Big River Trail
Highway One Mile Marker (south end): 50
Trail Length: 10 miles
Coming from Mendocino turn left just before highway 1 crosses the bridge over Big River. The road slopes down to a large dirt parking lot. If you are looking for quick access to the beach, turn right at the bottom of the hill but if you want to park close to the trail start, go left and follow the dirt road up river until you reach the restrooms.
In 2002, Mendocino Land Trust completed the purchase and transfer of 7,334 acres near Big River to California State Parks. This includes a wonderful haul road that travels about ten miles east to connect Big River Beach with the Mendocino Woodlands State Park. Much of this haul road is multi-use and available to equestrians, bikers, hikers, runners, and people in wheelchairs. There are lovely views of the Big River estuary, which hosts birds, seals, otters, and other wildlife. You can walk side-by-side with friends and family, enjoying the quiet beauty of the Mendocino Coast.
Big River flows through the park to the Pacific Ocean. At its west end, this park has a sandy beach that is constantly reconfigured by the interaction of river and ocean. On the beach, you can picnic near massive pieces of driftwood while enjoying an ocean view. Or you can explore sea caves that are only accessible at low tides. All visitors to the ocean side of the beach need to be on the lookout for unusual but dangerously large “sneaker waves.”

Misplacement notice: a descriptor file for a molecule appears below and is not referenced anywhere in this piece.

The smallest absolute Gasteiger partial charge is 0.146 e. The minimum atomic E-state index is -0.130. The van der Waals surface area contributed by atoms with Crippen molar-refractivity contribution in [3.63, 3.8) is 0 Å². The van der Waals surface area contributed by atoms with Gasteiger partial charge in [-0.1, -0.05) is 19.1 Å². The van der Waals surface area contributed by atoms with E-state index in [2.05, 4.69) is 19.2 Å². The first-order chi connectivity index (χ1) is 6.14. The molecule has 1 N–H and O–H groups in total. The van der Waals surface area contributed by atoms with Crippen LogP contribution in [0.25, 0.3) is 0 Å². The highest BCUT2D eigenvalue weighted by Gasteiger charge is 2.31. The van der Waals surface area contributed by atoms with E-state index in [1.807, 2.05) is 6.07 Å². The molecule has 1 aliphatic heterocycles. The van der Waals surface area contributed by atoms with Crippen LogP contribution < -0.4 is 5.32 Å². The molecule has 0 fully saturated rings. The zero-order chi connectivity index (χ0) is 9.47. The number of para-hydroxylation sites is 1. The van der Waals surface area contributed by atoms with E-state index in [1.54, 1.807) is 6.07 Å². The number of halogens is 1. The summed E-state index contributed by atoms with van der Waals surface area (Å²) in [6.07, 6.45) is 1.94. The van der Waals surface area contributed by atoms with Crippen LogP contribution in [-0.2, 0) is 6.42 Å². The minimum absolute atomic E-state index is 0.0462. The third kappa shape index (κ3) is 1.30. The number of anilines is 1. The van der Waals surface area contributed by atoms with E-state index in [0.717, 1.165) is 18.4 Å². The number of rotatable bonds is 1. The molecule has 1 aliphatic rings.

Upstream, Big River has calmer waters, with birds, harbor seals and river otters hunting for fish. Big River is a perfect place for canoeing, kayaking, and paddle boarding. Heading upstream, you pass towering redwoods, Douglas firs, historic dams, old railroad trestle pilings, and submerged old-growth timber. There are many interpretive panels along the haul road as well as a lovely bench dedicated to the memory of Matthew Coleman, who coordinated Mendocino Land Trust’s Big River stewardship between 2006 and 2011.
More information and maps for this park are available through the California State Parks website as well as at the staffed state park entrance gates to Russian Gulch and Van Damme.